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Today's Stichomancy for Sharon Stone

The first excerpt represents the element of Air. It speaks of mental influences and the process of thought, and is drawn from 'Twixt Land & Sea by Joseph Conrad:

the lieutenant appeared from behind a tree. She bounded aside like a startled fawn, but Heemskirk, with a lucid comprehension of what she was there for, pounced upon her, and, catching her arm, clapped his other thick hand over her mouth.

"If you try to make a noise I'll twist your neck!"

This ferocious figure of speech terrified the girl sufficiently. Heemskirk had seen plainly enough on the verandah Freya's golden head with another head very close to it. He dragged the unresisting maid with him by a circuitous way into the compound, where he dismissed her with a vicious push in the direction of the cluster of bamboo huts for the servants.


'Twixt Land & Sea
The second excerpt represents the element of Fire. It speaks of emotional influences and base passions, and is drawn from The Case of the Golden Bullet by Grace Isabel Colbron and Augusta Groner:

"He killed himself - he killed himself," murmured Johann, as if bewildered.

"It's strange that he should have found time to lay down the revolver before he died," remarked Horn. Johann put out his hand and raised the weapon before Horn could prevent him. "Leave that pistol where it was," commanded the commissioner. "We have to look into this matter more closely."

The doctor turned quickly. "You think it was a murder?" he exclaimed. "The doors were both locked on the inside - where could the murderer be?"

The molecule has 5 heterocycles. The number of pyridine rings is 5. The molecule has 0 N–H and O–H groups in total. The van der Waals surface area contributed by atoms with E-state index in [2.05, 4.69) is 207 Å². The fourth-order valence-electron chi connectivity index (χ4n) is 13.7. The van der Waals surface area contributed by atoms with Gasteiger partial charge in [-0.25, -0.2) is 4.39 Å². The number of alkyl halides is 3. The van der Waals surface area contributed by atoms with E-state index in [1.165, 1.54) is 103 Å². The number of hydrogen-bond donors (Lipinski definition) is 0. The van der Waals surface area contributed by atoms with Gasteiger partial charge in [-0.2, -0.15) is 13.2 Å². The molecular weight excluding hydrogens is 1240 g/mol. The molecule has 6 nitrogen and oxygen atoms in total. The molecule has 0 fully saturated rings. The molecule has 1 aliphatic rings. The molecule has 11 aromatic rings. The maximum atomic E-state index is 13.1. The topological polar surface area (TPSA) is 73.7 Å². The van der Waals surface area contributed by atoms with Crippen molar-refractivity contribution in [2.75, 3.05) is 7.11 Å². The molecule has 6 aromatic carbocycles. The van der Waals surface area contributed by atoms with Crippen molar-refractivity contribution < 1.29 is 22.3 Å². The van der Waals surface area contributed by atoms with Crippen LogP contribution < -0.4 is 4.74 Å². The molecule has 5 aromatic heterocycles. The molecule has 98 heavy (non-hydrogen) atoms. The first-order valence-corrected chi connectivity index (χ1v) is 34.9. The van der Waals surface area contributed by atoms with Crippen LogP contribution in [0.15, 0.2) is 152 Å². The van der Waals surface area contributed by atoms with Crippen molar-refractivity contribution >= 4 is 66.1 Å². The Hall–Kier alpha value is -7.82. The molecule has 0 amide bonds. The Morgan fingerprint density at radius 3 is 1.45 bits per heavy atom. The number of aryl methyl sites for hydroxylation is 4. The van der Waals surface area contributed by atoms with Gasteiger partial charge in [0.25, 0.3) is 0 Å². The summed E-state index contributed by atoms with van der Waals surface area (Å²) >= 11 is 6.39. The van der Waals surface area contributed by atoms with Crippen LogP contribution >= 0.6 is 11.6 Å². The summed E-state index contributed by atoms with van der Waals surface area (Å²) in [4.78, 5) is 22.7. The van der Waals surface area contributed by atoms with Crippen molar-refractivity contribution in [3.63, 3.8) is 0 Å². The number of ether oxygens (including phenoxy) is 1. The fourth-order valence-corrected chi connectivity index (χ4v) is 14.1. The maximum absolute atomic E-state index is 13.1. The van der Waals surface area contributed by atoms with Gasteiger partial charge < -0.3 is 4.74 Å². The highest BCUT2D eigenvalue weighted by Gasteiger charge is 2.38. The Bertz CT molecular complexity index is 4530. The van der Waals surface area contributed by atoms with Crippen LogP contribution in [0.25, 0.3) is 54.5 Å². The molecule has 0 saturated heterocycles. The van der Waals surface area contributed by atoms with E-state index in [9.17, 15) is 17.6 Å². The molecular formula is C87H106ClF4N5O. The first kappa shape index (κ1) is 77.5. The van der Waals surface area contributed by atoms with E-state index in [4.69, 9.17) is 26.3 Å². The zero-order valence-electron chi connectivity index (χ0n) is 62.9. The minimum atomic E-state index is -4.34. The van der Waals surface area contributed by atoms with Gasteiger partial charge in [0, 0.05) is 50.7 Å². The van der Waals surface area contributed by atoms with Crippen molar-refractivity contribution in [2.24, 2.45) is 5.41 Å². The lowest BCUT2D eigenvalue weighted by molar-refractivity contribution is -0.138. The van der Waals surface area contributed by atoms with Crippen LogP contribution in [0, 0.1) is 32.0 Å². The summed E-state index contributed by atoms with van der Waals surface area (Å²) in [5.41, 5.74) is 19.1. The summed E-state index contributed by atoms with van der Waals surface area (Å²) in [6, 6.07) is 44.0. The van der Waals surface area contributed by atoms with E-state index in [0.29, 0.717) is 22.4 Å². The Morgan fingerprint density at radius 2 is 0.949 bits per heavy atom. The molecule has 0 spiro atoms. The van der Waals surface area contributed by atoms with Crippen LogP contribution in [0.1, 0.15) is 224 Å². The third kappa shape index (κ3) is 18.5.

"I don't pretend to see him myself yet. But our rule is to leave

The third excerpt represents the element of Water. It speaks of pure spiritual influences and feelings of love, and is drawn from Melmoth Reconciled by Honore de Balzac:

again, and for a moment he gazed at a little collection of letters of credit drawn on the firm of Watschildine of London. Then he had taken up the pen and imitated the banker's signature on each. NUCINGEN he wrote, and eyed the forged signatures critically to see which seemed the most perfect copy.

Suddenly he looked up as if a needle had pricked him. "You are not alone!" a boding voice seemed to cry in his heart; and indeed the forger saw a man standing at the little grated window of the counting-house, a man whose breathing was so noiseless that he did not seem to breathe at all. Castanier looked, and saw that the door at the end of the passage was wide open; the stranger must have entered by

The fourth excerpt represents the element of Earth. It speaks of physical influences and the impact of the unseen on the visible world, and is drawn from Domestic Peace by Honore de Balzac:

lawyer, one of his favorite college friends, whose small figure made it necessary for Montcornet to look down a little as he answered his raillery with a friendly glance.

Baron Martial de la Roche-Hugon was a young Provencal patronized by Napoleon; his fate might probably be some splendid embassy. He had won the Emperor by his Italian suppleness and a genius for intrigue, a drawing-room eloquence, and a knowledge of manners, which are so good a substitute for the higher qualities of a sterling man. Through young and eager, his face had already acquired the rigid brilliancy of tinned iron, one of the indispensable characteristics of diplomatists, which allows them to conceal their emotions and disguise their